Disoriented Theology

I sat with my graduate-school adviser, discussing what class I should take this fall — the class that will begin my completely unforeseen journey toward a theology degree — and we agreed on a logical choice: Advanced Introduction to Old Testament.

“Now, this class will probably disorient you,” he warned. “It will totally reorient the way you look at the scriptures. A lot of people have trouble dealing with that.”

It was a kind gesture. He went on to let me know he or my professor would be happy to help me if I struggled with this disorientation. I chuckled a little. If only he knew.

Disorientation and reorientation. You can’t have one without the other, I think. And though I initially think of the two as a series of self-contained actions, I’m finding that in my life, God is taking me through a simultaneous process of disorientation — a fundamental shaking free of my assumptions, my biases and my preconditions for understanding God and the world he created — and reorientation — a grasping for faith deeper and realer than anything I’ve ever known.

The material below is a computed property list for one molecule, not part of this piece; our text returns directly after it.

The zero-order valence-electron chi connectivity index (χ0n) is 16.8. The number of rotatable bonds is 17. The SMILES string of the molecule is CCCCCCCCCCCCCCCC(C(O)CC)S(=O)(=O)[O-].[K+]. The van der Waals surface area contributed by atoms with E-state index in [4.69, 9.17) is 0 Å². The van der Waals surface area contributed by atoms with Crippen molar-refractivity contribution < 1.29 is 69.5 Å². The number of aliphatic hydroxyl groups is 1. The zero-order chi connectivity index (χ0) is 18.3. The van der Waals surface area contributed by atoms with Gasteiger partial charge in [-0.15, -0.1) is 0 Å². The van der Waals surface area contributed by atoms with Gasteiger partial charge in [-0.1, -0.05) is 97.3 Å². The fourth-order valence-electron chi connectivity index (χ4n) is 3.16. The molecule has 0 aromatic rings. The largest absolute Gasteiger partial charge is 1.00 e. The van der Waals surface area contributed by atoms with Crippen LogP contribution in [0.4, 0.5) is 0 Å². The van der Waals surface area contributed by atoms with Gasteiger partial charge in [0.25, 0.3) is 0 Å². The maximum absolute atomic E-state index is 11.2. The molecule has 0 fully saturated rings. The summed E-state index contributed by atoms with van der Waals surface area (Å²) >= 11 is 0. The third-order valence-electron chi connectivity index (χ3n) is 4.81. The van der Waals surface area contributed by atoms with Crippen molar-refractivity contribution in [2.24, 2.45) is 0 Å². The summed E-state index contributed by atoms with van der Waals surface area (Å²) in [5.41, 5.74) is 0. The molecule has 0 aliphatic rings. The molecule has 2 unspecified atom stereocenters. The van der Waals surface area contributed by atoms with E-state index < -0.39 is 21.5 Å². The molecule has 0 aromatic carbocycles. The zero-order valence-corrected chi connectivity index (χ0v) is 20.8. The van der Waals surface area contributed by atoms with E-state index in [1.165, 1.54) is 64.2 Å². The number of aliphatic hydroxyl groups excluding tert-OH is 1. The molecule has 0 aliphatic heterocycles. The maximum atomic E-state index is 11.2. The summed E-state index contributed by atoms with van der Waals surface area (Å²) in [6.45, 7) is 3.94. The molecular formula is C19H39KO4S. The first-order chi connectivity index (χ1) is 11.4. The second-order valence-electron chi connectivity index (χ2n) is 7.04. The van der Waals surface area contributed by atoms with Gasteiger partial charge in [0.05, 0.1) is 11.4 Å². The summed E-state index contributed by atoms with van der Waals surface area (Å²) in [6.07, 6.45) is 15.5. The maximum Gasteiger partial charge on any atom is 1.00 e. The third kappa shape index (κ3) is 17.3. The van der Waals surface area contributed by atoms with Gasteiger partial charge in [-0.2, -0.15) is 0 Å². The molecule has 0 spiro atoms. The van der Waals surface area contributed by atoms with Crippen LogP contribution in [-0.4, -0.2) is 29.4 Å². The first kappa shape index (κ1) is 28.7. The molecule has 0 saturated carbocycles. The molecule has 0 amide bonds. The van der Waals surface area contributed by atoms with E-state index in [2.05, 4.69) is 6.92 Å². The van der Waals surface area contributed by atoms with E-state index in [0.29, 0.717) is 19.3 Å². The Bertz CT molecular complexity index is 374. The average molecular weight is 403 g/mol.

There’s a pressure in our culture to have everything together, to win the debate, to grasp the prize. I fit well into that culture. I love to debate. I’m competitive. I need to know, and armed with knowledge I need to share, even if it’s not knowledge you particularly need to have — even if it’s knowledge you think might not be correct. Sharing quickly takes on an evangelistic quality, followed seamlessly by a pugilistic quality.

I’m learning this is not correct. That perhaps the answers I had were incomplete or — gasp! — wrong. But if the old answers are wrong (and I should hasten to add they were wrong for me. I’m not convinced those answers are necessarily wrong for everyone.), what are the new answers? Do they exist? It’s … well, disorienting.

But it’s incredibly freeing, as well. To recognize that my ingrained assumptions, the ones with which I was raised, are not necessarily the correct ones is to allow myself to begin a journey, an exciting adventure of discovery that may not ever end. I may be, as C.S. Lewis wrote in The Last Battle, simply moving “further up and further in” to a deeper realization of who Christ is and what he’s calling me to be.

Join me, won’t you? For perhaps the first time in my life, I can’t promise any answers, but I hope we can have some stimulating discussion and share in some amazing revelations as God reveals more and more about his nature to this student.

Let’s become disoriented together and see how God reorients our lives.


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